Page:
Wolverines and lynx are right on the brink of extinction and may soon disappear from Greater Yellowstone. Bison are exterminated by the hundreds every spring. Elk and deer are becoming infected with chronic wasting disease, which is incurable and fatal. Bighorn sheep catch fatal pneumonia from domestic sheep. Wolves cope with diseases brought by domestic dogs. Living wild is not getting any easier.
Hunting is another part of the equation. Many animals face heavy hunting pressure in spring and fall. The hunting of predators such as bears and wolves is highly controversial and its impact on ecosystem health debatable. Although grizzly bears cannot be legally hunted in the lower 48, hunter conflicts are one of the main ways that grizzly bears die.
Sure, Yellowstone and Grand Teton are protected and generally do not allow hunting (though there is an elk hunt every year in Grand Teton). But the habitat does not end at the park borders, nor are these parks big enough to sustain populations of large mammals. Our iconic wildlife need much more room – national forests, wildlife refuges, state land, private land, conservation areas, all of which contribute to sustaining our incredible diversity of wildlife.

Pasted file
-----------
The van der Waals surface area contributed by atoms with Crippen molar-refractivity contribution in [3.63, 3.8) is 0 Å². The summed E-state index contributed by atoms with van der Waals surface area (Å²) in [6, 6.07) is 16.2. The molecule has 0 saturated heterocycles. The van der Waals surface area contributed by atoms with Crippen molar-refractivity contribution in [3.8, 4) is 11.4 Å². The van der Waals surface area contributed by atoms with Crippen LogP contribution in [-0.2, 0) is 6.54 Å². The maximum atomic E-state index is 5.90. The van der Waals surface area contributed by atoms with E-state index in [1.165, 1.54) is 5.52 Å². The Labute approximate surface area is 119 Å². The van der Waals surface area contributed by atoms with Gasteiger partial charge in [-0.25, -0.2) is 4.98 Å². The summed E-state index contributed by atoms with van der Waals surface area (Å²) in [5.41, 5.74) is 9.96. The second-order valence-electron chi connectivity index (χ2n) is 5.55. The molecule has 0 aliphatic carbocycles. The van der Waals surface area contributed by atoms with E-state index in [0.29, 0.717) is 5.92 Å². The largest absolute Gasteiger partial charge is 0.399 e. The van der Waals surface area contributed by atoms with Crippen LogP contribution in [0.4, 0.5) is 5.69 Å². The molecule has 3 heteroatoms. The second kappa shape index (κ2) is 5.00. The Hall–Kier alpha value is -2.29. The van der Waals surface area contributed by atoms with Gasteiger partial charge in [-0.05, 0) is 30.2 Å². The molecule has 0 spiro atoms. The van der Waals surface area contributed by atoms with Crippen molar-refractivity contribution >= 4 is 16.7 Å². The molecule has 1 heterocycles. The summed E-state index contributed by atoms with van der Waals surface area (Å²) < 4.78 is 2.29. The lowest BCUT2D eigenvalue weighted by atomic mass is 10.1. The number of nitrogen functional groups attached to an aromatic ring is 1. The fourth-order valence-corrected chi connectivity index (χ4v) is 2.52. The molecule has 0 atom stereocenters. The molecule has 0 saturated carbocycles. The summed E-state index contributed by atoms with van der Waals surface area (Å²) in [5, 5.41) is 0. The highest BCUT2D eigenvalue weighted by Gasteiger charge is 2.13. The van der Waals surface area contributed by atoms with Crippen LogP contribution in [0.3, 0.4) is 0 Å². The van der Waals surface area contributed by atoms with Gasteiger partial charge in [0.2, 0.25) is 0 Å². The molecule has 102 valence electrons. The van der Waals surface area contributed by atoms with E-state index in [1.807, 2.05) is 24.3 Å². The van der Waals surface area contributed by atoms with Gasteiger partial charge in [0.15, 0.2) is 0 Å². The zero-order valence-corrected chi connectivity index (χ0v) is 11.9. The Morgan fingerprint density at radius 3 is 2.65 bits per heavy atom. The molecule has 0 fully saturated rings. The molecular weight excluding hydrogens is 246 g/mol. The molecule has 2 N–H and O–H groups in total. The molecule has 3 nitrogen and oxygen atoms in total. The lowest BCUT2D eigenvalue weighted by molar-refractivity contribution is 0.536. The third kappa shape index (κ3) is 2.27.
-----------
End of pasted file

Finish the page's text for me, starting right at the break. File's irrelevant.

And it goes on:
Greater Yellowstone is, according to one map 22.5 million acres, and is widely considered to be the most intact ecosystem in the Earth’s temperate zones. That puts a lot of responsibility, and pressure, on us to do the right thing here. Because if we can’t sustain wildlife here, if Greater Yellowstone is not big enough or wild enough, where can we do it?
Human population pressure is putting the squeeze on wildlife in Greater Yellowstone. Exploding recreational use and infrastructure, sprawling subdivisions, urban growth, oil and gas development, logging and associated roads, expanding roads and highways, ever-increasing visitation, fences, invasive species, climate chaos, and disease all take a bite out wildlife habitat, populations and wildlife security. Some species have already been pushed out of the lower, richer valleys and into the rougher, more marginal habitat of the mountains. Others must adapt to life near humans, finding ways to take advantage or practice avoidance. Many animals are shifting to living at night, where they can move more secretively.